This is one of my favorite projects because it kind of set the bar for the type of work expected from the AWeber team.
Designing a tool that allows customers to design and publish sign up forms. Fun.
Travel back in time with me to 2009.
They say that imitation is the sincerest form of flattery and this is a pretty hilarious example.
We did such a good job building this tool that a few months later one of our major competitors blatantly copied it.
Note: Eric and I lost 30+ lbs since the filming of this video... those catered lunches totally got us.
There is a time for iterative development and there is a time for a fresh start. The concept of iterative development is pretty simple: deploy incremental changes, that over time, ramp up to a better user experience. This reduces risk when deploying and avoids alienating loyal customers who have developed usage patterns.
It wasn't uncommon to hear the term "minimum viable product" thrown around at various meetings.
Part of developing a solid product is carefully crafting which new features to pursue. It's also important to recognize that your success depends on people WANTING to use your product.
Just because you built something doesn't mean people care and as software engineers we need to constantly remind ourselves to focus on making a VIABLE product.
Gorgeous, I know...
As a team we had to make a decision:
Do we improve what is there or do we go the extra mile and create something remarkable.
We ultimately decided to start from scratch and I'm glad we did.
At the beginning of this project I did a lot of talking with variety teams around AWeber.
Talking with our Customer Solutions team helped bring a plethora of challenges and pain points that our customers encountered when using the interface.
They mostly found it confusing and overly technical.
I mean honestly, let's face it:
Building a web form isn't the most exciting thing.
But does it have to suck SO bad?
Some customers went as far as creating their own instructional YouTube videos to teach others how to customize their web form.
When speaking with developers around our office they would often say things like "Well if a customer would like to have a prettier web form they can always hire a web designer".
It was a mediocre customer experience at best.
I feel like developing a product team has a lot of the same dynamics as starting a band.
When Eric, Russ, Matte, Dan and I worked together life was good... (even if at times we wanted to throw things at each other).
This same team went on to build our Drag & Drop Message editor a couple years later.
We all shared a vision for what web form creation could be. Communication was at an all time high and we worked together quickly.
Each morning we would have a Stand Up Meeting before we even realized what a "SUM" was.
We were also one of the first teams to utilize a kanban like system at AWeber (Pivotal Tracker). We'd work in one week sprints and host a demo at the end.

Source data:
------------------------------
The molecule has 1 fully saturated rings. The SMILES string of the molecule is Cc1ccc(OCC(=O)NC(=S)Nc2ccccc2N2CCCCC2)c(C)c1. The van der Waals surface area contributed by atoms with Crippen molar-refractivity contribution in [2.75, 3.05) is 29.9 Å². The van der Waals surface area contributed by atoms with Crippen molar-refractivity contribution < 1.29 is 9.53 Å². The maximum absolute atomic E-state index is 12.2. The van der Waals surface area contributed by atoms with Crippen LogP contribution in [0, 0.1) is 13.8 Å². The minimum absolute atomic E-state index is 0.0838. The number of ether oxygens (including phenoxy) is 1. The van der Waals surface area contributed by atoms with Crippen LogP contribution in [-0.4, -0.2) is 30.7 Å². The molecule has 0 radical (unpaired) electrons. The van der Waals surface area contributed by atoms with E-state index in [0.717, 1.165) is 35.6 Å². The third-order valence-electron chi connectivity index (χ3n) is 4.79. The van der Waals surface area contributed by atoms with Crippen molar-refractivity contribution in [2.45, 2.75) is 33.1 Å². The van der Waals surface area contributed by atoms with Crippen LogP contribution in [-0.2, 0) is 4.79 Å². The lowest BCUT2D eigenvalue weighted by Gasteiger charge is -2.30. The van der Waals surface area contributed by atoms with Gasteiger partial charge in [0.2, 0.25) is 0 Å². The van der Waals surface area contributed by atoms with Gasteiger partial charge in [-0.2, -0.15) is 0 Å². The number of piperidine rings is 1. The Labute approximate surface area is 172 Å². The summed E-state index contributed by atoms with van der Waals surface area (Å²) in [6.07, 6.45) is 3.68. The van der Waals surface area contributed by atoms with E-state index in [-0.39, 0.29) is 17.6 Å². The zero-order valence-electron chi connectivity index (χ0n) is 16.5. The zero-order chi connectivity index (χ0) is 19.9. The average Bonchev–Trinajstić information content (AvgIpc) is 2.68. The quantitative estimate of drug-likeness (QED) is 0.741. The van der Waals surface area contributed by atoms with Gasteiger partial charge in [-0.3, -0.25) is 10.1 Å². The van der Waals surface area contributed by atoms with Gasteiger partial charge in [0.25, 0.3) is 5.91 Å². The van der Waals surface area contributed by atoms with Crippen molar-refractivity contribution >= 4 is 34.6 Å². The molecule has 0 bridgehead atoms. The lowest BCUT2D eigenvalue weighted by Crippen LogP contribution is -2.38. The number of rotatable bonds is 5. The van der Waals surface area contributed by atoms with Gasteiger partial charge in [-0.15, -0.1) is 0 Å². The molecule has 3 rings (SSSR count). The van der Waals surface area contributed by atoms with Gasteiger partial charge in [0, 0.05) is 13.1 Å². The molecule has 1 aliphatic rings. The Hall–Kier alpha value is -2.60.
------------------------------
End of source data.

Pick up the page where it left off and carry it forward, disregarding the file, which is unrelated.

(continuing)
Through demoing I've learned how to prepare and present the information that matters most to key stakeholders.
Over the years I've done many product demos at AWeber. It's really quite easy when you intimately know the product.
At that point in time this was definitely one of the biggest projects I've ever worked on.
Beyond creating an interface that allows a customer to design their web form to their liking, their were a lot of careful considerations we had to make behind the scenes.
Creating a new form field is deceptively complicated.
Each form comes with a standard "Name" and "Email".
Beyond that, customers have the freedom to create anything they want.
This led to dig into what types of information customers might want to collect and the formate they would prefer to collect it.
For example here is what it would be like to collect information via a select box:
Here are the various states for changing the "Name" input:
Customers can pick from a variety of form inputs (e.g. text area, text input, radio buttons, select box, etc.) to do the job.
We dove into each type of input, making each intuitive to use when building a web form.
So beyond the means of collecting information, what happens when the form is submitted?
Better yet, what happens if I have two web forms, each collecting the same information in a different way?
How can we make sure the data from both forms maps to the same database column?
We implemented our UI in a way that made it easier for customers to reuse the same form elements they had used in the past.
This is a win-win for both us and our customers.
By referencing a bank of previously used form elements customers have a "starting point" when building their forms, we don't have duplicate information in our database and know exactly where to store the information.
As we built the web form generator we encountered many scenarios that a customer could run into and we tackled each of them one by one.
At the time none of our competitors had anything remotely like our web form generator.
We knew that if our customers could generate an attractive looking web form they could ultimately attract more subscribers.
Therefore, much like our Drag & Drop message editor, templates were the backbone of our system.
We built a tool, leveraging the same interface we were giving customers, that allowed designers at AWeber to create and publish web form templates for the masses.
On the customer facing side people could pick from a variety of templates through an interface like this:
Depending on which part of the form customers were interacting with they could further customize their templates using some of the following options:
When we finally released the editor there were a bunch of marketing efforts.
Besides the video above, our education team put together multiple promotional efforts.
Here are some blog posts highlighting various features: